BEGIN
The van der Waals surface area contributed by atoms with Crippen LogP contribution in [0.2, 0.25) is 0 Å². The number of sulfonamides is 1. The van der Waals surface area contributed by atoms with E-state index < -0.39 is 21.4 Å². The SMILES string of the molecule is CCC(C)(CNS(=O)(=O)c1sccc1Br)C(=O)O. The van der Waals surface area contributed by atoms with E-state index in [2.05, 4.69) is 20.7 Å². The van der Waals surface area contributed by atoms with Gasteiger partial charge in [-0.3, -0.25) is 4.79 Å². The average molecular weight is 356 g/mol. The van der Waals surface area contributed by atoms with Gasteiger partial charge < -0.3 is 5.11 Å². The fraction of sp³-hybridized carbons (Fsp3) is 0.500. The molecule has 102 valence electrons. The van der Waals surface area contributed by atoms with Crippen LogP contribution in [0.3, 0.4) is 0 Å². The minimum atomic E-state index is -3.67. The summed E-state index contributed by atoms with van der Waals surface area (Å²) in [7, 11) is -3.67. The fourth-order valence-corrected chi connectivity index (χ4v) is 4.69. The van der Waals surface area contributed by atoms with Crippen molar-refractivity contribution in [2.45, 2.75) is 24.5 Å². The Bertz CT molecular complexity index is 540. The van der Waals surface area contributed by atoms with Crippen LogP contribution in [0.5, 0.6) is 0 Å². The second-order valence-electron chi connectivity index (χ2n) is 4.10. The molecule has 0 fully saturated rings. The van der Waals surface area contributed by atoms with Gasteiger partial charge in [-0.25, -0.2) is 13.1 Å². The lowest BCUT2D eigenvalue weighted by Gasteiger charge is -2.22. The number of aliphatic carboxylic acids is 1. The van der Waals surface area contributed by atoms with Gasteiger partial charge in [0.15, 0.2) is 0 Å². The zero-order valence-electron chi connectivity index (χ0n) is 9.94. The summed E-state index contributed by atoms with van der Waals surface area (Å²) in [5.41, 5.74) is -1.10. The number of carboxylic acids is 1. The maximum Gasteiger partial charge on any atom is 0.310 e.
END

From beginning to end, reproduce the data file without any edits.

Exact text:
The van der Waals surface area contributed by atoms with Crippen LogP contribution in [0.2, 0.25) is 0 Å². The number of sulfonamides is 1. The van der Waals surface area contributed by atoms with E-state index < -0.39 is 21.4 Å². The SMILES string of the molecule is CCC(C)(CNS(=O)(=O)c1sccc1Br)C(=O)O. The van der Waals surface area contributed by atoms with E-state index in [2.05, 4.69) is 20.7 Å². The van der Waals surface area contributed by atoms with Gasteiger partial charge in [-0.3, -0.25) is 4.79 Å². The average molecular weight is 356 g/mol. The van der Waals surface area contributed by atoms with Gasteiger partial charge < -0.3 is 5.11 Å². The fraction of sp³-hybridized carbons (Fsp3) is 0.500. The molecule has 102 valence electrons. The van der Waals surface area contributed by atoms with Crippen LogP contribution in [0.3, 0.4) is 0 Å². The minimum atomic E-state index is -3.67. The summed E-state index contributed by atoms with van der Waals surface area (Å²) in [7, 11) is -3.67. The fourth-order valence-corrected chi connectivity index (χ4v) is 4.69. The van der Waals surface area contributed by atoms with Crippen molar-refractivity contribution in [2.45, 2.75) is 24.5 Å². The Bertz CT molecular complexity index is 540. The van der Waals surface area contributed by atoms with Crippen LogP contribution in [0.5, 0.6) is 0 Å². The second-order valence-electron chi connectivity index (χ2n) is 4.10. The molecule has 0 fully saturated rings. The van der Waals surface area contributed by atoms with Gasteiger partial charge in [-0.25, -0.2) is 13.1 Å². The lowest BCUT2D eigenvalue weighted by Gasteiger charge is -2.22. The number of aliphatic carboxylic acids is 1. The van der Waals surface area contributed by atoms with Gasteiger partial charge in [0.15, 0.2) is 0 Å². The zero-order valence-electron chi connectivity index (χ0n) is 9.94. The summed E-state index contributed by atoms with van der Waals surface area (Å²) in [5.41, 5.74) is -1.10. The number of carboxylic acids is 1. The maximum Gasteiger partial charge on any atom is 0.310 e.